REMARKS OF THE PRESIDENT EUGENE L. DERLACKI, MD CHICAGO, ILUNOIS SERVING as 1978 President of the American Academy of Ophthalmology and Otolaryngology has been an interesting, stimulating, and often frustrating and upsetting experience rather than the pleasurable experience many presidents enjoy. The preceding statement results from the turbulent year I have spent in trying to cope with many unresolved issues for both the officers and the membership of the Division of Otolaryngology. However, the privilege of sharing the opening ceremonies of the ~978 Annual Meeting of the American Academy of Ophthalmology with a good friend and respected colleague, Frederick C. Blodi, MD, is thoroughly enjoyable. I would like to report certain highlights of Otolaryngology's experience during its fi~st separ~te Annual Meeting. Certamly, dUrIng the Annual Business Meeting, which was initially attended by approximately 750 members-a record percentage of the otolaryngologists registered at the meeti~g-~oncerns that will have far-reachmg mfluence upon the long-term planning of the newly .created American Academy of Otolaryngology, Inc, were expressed through discussions and voting. Six contested offices resulted in close-voting majorities and ending in one successful election of an officer to the Presidency-elect from the slate opposing that of the

Submitted for publication Oct 22, 1978. Presented at the 1978 Annual Meeting o f the Ameri can Academy of Ophthalm ology, Ka nsas City, Mo, Oct 22-26.

Nominating Committee of the Executive Committee. I am pleased to report that the Di vision of Otolaryngology adopted the resolution for the division of the American Academy of Ophthalmology and Otolaryngology, Inc, into two separate and autonomous successor corporations by an overwhelming majority. The Articles of Incorporation of the American Academy of Otolaryngology, In~ , received the same near-unammous approval. Thereafter, the instructive support of the parliamentarian, Whitney G. Sampson, MD, and the Academy attorney, Jule Hannaford, enabled the Chair to survive the longest and most hectic Academy Business Meeting in recent memory. Our Scientific Program was an outstanding success, except for one significant disaster. In an earnest effort at cost containment, Otolaryngology's Executive Committee compressed the traditional four-day Scientific Program into three days; that is, the Scientific Sessions and Instruction Courses were concurrently presented the morning and afternoon of the second day. It was no contest· the attendance at the Scientific Sessions suffered drastically. This conflict is being eliminated in 1979. As your meeting progresses, I hope you enjoy a most successful Scientific Program, but if your experience in any way parallels ours, your first indepen~ent assem?ly will probably prOVIde you With some interesting problems to resolve in preparing for your 1979 Annual Meeting.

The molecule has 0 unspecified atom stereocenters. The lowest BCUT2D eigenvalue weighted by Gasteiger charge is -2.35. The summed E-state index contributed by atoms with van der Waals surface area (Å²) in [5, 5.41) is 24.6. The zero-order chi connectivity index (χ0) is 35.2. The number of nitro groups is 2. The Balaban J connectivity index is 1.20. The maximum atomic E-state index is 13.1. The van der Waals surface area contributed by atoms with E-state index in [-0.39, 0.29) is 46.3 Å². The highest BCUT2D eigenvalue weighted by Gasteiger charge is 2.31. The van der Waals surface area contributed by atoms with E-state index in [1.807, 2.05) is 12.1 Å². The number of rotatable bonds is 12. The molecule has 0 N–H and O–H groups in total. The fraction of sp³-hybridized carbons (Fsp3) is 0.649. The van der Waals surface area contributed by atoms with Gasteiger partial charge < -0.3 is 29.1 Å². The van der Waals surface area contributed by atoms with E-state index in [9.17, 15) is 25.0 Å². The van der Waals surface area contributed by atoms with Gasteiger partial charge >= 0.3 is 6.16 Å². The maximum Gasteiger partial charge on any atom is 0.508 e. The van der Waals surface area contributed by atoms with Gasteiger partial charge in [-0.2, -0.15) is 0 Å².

Remarks of the President: The American Academy of Otolaryngology.

REMARKS OF THE PRESIDENT EUGENE L. DERLACKI, MD CHICAGO, ILUNOIS SERVING as 1978 President of the American Academy of Ophthalmology and Otolaryngology...
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